11th URI president calls for focus on innovation

By Michelle R. Smith
Associated Press Writer / April 8, 2010

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SOUTH KINGSTOWN, R.I.—The 11th president of the University of Rhode Island called for the school to focus on collaboration and innovation as he was inaugurated Thursday to lead the state's only public university, which has seen record enrollment and tuition increases amid state budget cuts.

David Dooley has led the school since July but had not been formally installed as president.

During the inauguration ceremony on the school's main campus, he said he sees a pervasive pessimism in the state and wants to change that. Dooley said he planned to expand partnerships with other institutions, such as Brown University in Providence, with K-12 education, government and business as steps toward improving the university, the state and the nation.

"After nearly 10 months in Rhode Island, I believe it is possible to achieve these goals," he said. "I am not saying it will be easy, but we can succeed."

The 56-year-old Dooley has spent more than 30 years in higher education.

He earned his undergraduate degree from the University of California, San Diego, and a doctorate in chemistry from the California Institute of Technology. He spent many years as a chemistry professor at Amherst College in Massachusetts, then headed to Montana State University, where he eventually became provost.

While there, he was credited with more than doubling the school's research budget, from $45 million to $100 million. State leaders have said that record was attractive because they hope URI can raise its own research profile to become a top-tier research institution.

Gov. Don Carcieri said Thursday that URI, which has 16,000 students and 2,600 faculty and staff on four campuses, was integral to the economic development of the state. Even in tough budget times, he said, its programs such as in oceanography exhibited excellence. U.S. Sen. Jack Reed called the school an engine of opportunity.

"It contributes to our growth, it contributes to our innovation and it is key to our future," Reed said.

The university has been hit with deep cuts amid years of wide and persistent state budget gaps, prompting decreases in salaries and forcing a tuition and fee increase of $948 per year next year.

URI has lost $25 million in state funding over the last 5 years, Dooley said in an interview following the ceremony. Those cuts have forced the university to look hard at how it spends its money, as well as look at ways to raise more money from outside sources, such as through grants and fundraising, he said.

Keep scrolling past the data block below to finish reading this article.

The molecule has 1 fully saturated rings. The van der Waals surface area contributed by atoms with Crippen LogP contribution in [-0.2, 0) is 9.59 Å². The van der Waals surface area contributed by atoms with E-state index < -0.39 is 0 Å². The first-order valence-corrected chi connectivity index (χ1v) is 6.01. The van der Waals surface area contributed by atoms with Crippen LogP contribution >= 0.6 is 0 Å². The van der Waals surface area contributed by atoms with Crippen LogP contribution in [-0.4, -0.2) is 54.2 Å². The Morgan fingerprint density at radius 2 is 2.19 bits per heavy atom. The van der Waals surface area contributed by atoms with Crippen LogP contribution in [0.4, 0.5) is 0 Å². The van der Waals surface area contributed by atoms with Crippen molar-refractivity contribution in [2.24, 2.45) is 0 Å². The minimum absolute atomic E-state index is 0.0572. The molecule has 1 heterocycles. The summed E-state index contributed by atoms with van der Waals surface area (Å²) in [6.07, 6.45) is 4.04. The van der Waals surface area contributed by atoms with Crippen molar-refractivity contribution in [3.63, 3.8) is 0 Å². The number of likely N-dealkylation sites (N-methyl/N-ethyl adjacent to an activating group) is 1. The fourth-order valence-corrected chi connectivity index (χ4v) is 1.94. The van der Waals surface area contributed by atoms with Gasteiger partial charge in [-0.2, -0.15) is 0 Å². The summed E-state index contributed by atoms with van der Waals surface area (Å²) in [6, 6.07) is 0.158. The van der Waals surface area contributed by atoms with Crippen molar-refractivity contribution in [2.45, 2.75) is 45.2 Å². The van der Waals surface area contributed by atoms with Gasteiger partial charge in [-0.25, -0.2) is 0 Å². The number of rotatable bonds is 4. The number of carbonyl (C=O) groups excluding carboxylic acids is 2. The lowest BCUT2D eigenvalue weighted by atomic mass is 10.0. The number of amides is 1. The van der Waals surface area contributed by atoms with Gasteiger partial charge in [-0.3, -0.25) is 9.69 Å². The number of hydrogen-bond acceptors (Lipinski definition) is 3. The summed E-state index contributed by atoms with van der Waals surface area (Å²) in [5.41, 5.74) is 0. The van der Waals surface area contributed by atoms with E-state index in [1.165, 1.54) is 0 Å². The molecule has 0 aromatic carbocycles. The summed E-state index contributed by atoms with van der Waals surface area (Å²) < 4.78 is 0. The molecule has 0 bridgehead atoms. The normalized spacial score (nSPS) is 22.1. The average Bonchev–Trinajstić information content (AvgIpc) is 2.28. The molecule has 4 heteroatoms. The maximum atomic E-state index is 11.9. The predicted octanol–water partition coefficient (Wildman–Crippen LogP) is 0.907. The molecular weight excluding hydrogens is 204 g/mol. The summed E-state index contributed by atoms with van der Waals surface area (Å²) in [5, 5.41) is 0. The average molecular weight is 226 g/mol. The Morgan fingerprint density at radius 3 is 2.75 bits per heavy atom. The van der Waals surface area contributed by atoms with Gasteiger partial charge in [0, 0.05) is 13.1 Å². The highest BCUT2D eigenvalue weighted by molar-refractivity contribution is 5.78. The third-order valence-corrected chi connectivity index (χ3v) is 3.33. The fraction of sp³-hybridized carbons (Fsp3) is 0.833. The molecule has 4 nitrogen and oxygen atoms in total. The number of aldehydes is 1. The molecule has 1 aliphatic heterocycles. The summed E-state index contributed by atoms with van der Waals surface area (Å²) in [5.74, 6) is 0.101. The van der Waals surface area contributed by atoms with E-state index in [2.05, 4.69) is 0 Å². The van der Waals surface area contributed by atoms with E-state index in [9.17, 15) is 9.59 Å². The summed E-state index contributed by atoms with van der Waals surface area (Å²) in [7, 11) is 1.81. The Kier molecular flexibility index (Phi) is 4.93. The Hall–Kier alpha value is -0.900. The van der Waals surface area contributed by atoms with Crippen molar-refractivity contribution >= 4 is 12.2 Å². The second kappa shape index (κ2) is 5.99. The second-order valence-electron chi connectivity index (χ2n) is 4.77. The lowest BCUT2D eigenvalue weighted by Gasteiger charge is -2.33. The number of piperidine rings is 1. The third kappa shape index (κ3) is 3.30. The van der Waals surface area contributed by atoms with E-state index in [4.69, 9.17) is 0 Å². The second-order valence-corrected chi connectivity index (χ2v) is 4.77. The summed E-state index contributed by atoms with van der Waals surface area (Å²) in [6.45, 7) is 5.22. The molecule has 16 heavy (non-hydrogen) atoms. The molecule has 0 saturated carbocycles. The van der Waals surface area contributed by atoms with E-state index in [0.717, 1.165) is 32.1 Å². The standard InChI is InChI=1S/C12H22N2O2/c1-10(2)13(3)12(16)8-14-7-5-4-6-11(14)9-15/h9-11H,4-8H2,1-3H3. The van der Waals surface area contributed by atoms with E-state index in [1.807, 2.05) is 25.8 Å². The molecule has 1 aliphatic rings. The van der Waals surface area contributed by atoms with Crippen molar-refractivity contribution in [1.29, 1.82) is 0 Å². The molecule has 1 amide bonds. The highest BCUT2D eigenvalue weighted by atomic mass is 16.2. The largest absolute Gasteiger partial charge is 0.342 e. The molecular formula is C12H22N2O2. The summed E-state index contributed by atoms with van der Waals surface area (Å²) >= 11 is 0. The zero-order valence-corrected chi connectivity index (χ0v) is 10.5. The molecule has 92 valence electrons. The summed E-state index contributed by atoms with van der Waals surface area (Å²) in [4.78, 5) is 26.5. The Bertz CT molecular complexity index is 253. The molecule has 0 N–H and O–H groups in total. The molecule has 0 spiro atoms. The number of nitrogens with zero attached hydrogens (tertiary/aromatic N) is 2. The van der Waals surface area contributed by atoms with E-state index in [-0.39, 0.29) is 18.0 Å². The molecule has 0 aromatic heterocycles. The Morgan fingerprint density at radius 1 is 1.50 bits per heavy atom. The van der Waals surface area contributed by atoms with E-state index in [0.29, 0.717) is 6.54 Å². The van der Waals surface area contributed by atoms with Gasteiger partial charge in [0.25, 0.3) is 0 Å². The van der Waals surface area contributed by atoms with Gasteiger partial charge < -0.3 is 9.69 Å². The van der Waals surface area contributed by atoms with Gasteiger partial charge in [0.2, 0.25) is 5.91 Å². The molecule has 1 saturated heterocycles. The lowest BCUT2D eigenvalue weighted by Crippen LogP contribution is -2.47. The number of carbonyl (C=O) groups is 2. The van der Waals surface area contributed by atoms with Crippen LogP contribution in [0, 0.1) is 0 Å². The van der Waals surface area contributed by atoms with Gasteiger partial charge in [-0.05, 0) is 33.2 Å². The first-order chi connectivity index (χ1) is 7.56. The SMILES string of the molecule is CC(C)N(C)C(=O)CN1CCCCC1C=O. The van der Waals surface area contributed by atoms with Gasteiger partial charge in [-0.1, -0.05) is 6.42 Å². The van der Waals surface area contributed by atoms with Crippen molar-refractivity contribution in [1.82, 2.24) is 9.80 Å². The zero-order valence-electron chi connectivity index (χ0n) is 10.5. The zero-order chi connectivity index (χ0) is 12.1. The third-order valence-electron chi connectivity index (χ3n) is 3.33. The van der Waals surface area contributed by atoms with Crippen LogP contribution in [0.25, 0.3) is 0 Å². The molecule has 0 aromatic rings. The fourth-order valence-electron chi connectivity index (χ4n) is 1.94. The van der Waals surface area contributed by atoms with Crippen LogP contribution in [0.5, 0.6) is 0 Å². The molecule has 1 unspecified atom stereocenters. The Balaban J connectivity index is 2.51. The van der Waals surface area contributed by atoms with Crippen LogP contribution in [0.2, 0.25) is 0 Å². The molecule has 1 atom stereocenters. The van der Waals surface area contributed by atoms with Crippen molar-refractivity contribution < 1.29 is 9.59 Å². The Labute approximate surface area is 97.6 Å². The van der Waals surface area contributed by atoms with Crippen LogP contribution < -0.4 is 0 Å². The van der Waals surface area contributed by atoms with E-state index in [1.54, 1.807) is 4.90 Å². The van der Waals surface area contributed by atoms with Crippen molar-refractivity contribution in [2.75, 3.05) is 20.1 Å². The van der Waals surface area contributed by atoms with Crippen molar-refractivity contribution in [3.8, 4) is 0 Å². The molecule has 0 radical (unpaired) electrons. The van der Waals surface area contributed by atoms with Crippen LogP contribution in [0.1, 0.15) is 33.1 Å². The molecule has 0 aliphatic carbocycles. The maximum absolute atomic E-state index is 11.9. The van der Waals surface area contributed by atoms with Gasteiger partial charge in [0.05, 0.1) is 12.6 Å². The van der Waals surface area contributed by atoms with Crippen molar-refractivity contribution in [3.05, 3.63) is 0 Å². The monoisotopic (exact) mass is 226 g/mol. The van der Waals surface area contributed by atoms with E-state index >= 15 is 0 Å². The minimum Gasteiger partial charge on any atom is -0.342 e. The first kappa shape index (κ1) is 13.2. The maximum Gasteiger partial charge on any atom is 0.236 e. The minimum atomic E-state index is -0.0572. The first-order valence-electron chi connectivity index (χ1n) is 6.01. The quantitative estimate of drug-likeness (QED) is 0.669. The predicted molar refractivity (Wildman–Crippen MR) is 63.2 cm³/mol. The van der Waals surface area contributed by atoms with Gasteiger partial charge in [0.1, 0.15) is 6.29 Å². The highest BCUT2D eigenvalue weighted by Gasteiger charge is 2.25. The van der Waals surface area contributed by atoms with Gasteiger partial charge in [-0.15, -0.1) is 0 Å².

He said he also hopes to build a stronger community, something perhaps reflected in a series of decisions he made last year to lift a long-standing -- and, among many alumni, unpopular -- ban on alcohol at tailgating parties and other campus events. The ban had been instituted by Dooley's predecessor, Robert Carothers, who led the school for 18 years, to combat the image of URI as a party school.

Tom Ryan, CEO of Woonsocket-based CVS Corp., a URI graduate and chairman of the search committee that found Dooley, called it a "momentous occasion" when he shared his first beer with Dooley while watching a URI football game.

Ryan said Dooley understands the school's mission is twofold: to provide a quality education and to drive research and innovation.

"They are not diametrically opposed, and David gets it," Ryan said.

Ryan also said Dooley has exceeded expectations in one key part of his job: fundraising. The school's latest capital campaign surpassed its $100 million goal in the fall, long before its scheduled end at the close of 2009.

A large group of faculty and students wore rainbow-patterned ribbons around their necks or pinned to their clothes to indicate support for diversity, and some people boycotted the event, said Lynne Derbyshire, a professor of communications and women's studies. They were prompted to do so by Dooley's choice of keynote speaker, evangelical minister Greg Boyd, for his opposition of same-sex marriage, abortion and other views.

Douglas Tondreau, 21, a senior from Haiti who helped organize the action, said he was pleased with Boyd's speech, in which he talked about the importance of education and broadening one's perspective.

"He's entitled to his views, I'm entitled to my views," Tondreau said. "He did a spectacular job."

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